The Somalia government has passed an amend of Somalia’s Media Law that fails to comply with international standards on press freedom and freedom of expression, the National Union of Somali Journalists (NUSOJ) claims. The International Federation of Journalists (IFJ) joins its affiliate in regretting the insufficient protection of journalists’ work in the new Media Law.
After President Mohamed Abdullahi Farmaajo’s signature, the new bill comes into effect and replaces the Media Law from 2016, which was harshly criticized for brutally cutting on journalists’ rights.
The NUSOJ said the new bill would improve the situation of media freedom and freedom of expression “by repealing the draconian and widely discredited 2016 Media Law that infringed on the country’s constitutional rights.” The union especially welcomed the government’s stated interest in establishing Public Service Broadcasting.
However, the new law falls far short of expectations of the media industry, said the NUSOJ, as it continues to criminalize journalistic work and allows for high fines for journalists and media outlets. The bill introduces a new system of prosecutors and courts that will facilitate the prosecution of journalists on vague claims.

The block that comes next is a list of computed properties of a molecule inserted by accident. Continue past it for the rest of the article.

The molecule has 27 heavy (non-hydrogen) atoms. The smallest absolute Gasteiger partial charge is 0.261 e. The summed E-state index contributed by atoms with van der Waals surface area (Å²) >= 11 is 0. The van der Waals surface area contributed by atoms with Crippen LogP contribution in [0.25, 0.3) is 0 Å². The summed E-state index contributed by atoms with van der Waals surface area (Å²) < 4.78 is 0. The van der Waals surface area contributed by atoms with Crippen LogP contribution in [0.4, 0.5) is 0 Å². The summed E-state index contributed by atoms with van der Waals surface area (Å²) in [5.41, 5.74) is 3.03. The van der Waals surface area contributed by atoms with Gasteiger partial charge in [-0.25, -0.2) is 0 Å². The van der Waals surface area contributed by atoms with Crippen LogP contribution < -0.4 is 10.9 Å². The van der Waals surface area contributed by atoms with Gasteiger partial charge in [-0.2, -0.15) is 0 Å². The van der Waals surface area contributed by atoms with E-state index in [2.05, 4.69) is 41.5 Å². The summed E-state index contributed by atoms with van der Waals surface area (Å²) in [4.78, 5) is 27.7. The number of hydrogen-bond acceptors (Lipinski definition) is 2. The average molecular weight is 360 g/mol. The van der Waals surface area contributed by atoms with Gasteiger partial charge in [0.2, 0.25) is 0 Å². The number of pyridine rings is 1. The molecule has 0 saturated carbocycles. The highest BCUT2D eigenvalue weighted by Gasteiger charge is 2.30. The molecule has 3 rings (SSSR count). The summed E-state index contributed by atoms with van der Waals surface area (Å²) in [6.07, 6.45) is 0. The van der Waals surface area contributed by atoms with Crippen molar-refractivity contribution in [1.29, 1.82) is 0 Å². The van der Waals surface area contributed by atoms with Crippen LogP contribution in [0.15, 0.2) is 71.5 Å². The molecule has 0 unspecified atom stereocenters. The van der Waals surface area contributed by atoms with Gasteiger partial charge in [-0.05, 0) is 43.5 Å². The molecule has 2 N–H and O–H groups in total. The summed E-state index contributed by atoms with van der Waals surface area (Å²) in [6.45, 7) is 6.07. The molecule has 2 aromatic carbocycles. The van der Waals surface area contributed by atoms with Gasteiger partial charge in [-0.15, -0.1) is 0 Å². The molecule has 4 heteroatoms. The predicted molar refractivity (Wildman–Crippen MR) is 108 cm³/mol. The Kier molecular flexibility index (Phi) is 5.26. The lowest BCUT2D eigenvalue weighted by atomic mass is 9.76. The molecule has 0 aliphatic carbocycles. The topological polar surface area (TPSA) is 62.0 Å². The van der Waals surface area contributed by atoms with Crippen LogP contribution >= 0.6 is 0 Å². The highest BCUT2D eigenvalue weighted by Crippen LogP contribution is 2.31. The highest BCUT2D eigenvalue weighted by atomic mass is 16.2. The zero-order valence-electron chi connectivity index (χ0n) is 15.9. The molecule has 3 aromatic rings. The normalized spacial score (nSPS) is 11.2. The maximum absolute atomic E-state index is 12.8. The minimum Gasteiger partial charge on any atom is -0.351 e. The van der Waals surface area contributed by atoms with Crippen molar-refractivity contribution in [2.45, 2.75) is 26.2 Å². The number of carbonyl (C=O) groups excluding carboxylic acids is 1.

The new media law also imposes strict rules on who can work as a journalist and introduces restrictions on access to press credentials. Furthermore, the NUSOJ called for a reform of the Somali Media Council to ensure the body’s independence and a transparent composition of its members.
The NUSOJ and IFJ had repeatedly advocated for profound changes to the 2016 Media Bill and its amendments in the following years. In January 2020, they called on the president of Somalia not to sign the new bill after it had passed both houses of parliament.
The NUSOJ followed invitations by the government and the parliament to provide input for the recent amendments of the Media Law, but most of them have were not incorporated into the text.
NUSOJ General Secretary, Omar Faruk Osman said: “We have constantly urged the federal government, including the president of the Republic, to align the amended media law with African and international instruments and principles on freedom of expression that Somalia is a signatory to so that the country acquires progressive and democratic laws benefitting all Somalis. Our demand for real media and policy reform remains alive.”
IFJ General Secretary, Anthony Bellanger said: “We regret that the Somali government have not incorporated the NUSOJ recommendations in the new media law. In its current form, the law creates an environment of insecurity and oppression for journalistic activity in Somalia”.